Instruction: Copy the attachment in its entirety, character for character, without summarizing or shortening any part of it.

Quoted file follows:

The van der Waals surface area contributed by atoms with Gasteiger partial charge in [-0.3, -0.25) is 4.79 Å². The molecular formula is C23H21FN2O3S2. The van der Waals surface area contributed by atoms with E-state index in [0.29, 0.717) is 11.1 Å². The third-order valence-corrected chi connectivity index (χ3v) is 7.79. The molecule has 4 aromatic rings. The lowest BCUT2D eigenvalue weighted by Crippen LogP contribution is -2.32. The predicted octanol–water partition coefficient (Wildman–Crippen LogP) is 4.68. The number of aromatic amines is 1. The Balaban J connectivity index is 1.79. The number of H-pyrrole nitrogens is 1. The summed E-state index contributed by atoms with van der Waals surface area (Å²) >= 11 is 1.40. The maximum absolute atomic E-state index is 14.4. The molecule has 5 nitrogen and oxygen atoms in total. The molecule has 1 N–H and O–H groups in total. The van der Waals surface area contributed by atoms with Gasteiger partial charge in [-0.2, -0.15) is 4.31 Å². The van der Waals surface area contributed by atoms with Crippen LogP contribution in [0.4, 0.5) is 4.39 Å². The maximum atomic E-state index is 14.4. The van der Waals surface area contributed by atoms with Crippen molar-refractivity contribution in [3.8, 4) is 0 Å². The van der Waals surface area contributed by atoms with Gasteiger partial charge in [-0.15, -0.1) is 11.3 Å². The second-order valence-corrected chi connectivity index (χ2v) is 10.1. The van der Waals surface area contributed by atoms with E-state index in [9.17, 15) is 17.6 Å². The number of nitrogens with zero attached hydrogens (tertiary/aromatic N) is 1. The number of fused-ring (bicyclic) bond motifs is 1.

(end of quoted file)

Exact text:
The van der Waals surface area contributed by atoms with Gasteiger partial charge in [-0.3, -0.25) is 4.79 Å². The molecular formula is C23H21FN2O3S2. The van der Waals surface area contributed by atoms with E-state index in [0.29, 0.717) is 11.1 Å². The third-order valence-corrected chi connectivity index (χ3v) is 7.79. The molecule has 4 aromatic rings. The lowest BCUT2D eigenvalue weighted by Crippen LogP contribution is -2.32. The predicted octanol–water partition coefficient (Wildman–Crippen LogP) is 4.68. The number of aromatic amines is 1. The Balaban J connectivity index is 1.79. The number of H-pyrrole nitrogens is 1. The summed E-state index contributed by atoms with van der Waals surface area (Å²) >= 11 is 1.40. The maximum absolute atomic E-state index is 14.4. The molecule has 5 nitrogen and oxygen atoms in total. The molecule has 1 N–H and O–H groups in total. The van der Waals surface area contributed by atoms with Gasteiger partial charge in [-0.2, -0.15) is 4.31 Å². The van der Waals surface area contributed by atoms with Crippen LogP contribution in [0.4, 0.5) is 4.39 Å². The maximum atomic E-state index is 14.4. The van der Waals surface area contributed by atoms with Crippen molar-refractivity contribution in [3.8, 4) is 0 Å². The van der Waals surface area contributed by atoms with Gasteiger partial charge in [-0.15, -0.1) is 11.3 Å². The second-order valence-corrected chi connectivity index (χ2v) is 10.1. The van der Waals surface area contributed by atoms with E-state index in [9.17, 15) is 17.6 Å². The number of nitrogens with zero attached hydrogens (tertiary/aromatic N) is 1. The number of fused-ring (bicyclic) bond motifs is 1.